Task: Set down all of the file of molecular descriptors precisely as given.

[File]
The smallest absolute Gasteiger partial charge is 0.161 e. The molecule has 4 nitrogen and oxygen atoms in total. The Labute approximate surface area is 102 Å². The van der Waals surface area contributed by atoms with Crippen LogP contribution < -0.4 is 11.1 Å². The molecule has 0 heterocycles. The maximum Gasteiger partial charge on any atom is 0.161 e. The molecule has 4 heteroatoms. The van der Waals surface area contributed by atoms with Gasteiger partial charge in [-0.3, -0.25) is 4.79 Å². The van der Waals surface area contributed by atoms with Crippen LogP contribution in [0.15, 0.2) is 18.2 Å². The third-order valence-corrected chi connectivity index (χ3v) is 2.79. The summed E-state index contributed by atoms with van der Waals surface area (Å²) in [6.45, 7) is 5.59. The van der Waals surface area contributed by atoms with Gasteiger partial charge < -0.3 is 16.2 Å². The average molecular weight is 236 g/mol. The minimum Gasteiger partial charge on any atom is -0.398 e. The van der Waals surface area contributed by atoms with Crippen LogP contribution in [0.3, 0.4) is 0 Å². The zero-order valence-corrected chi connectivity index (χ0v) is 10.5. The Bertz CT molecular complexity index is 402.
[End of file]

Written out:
The smallest absolute Gasteiger partial charge is 0.161 e. The molecule has 4 nitrogen and oxygen atoms in total. The Labute approximate surface area is 102 Å². The van der Waals surface area contributed by atoms with Crippen LogP contribution < -0.4 is 11.1 Å². The molecule has 0 heterocycles. The maximum Gasteiger partial charge on any atom is 0.161 e. The molecule has 4 heteroatoms. The van der Waals surface area contributed by atoms with Gasteiger partial charge in [-0.3, -0.25) is 4.79 Å². The van der Waals surface area contributed by atoms with Crippen LogP contribution in [0.15, 0.2) is 18.2 Å². The third-order valence-corrected chi connectivity index (χ3v) is 2.79. The summed E-state index contributed by atoms with van der Waals surface area (Å²) in [6.45, 7) is 5.59. The van der Waals surface area contributed by atoms with Gasteiger partial charge < -0.3 is 16.2 Å². The average molecular weight is 236 g/mol. The minimum Gasteiger partial charge on any atom is -0.398 e. The van der Waals surface area contributed by atoms with Crippen LogP contribution in [0.3, 0.4) is 0 Å². The zero-order valence-corrected chi connectivity index (χ0v) is 10.5. The Bertz CT molecular complexity index is 402.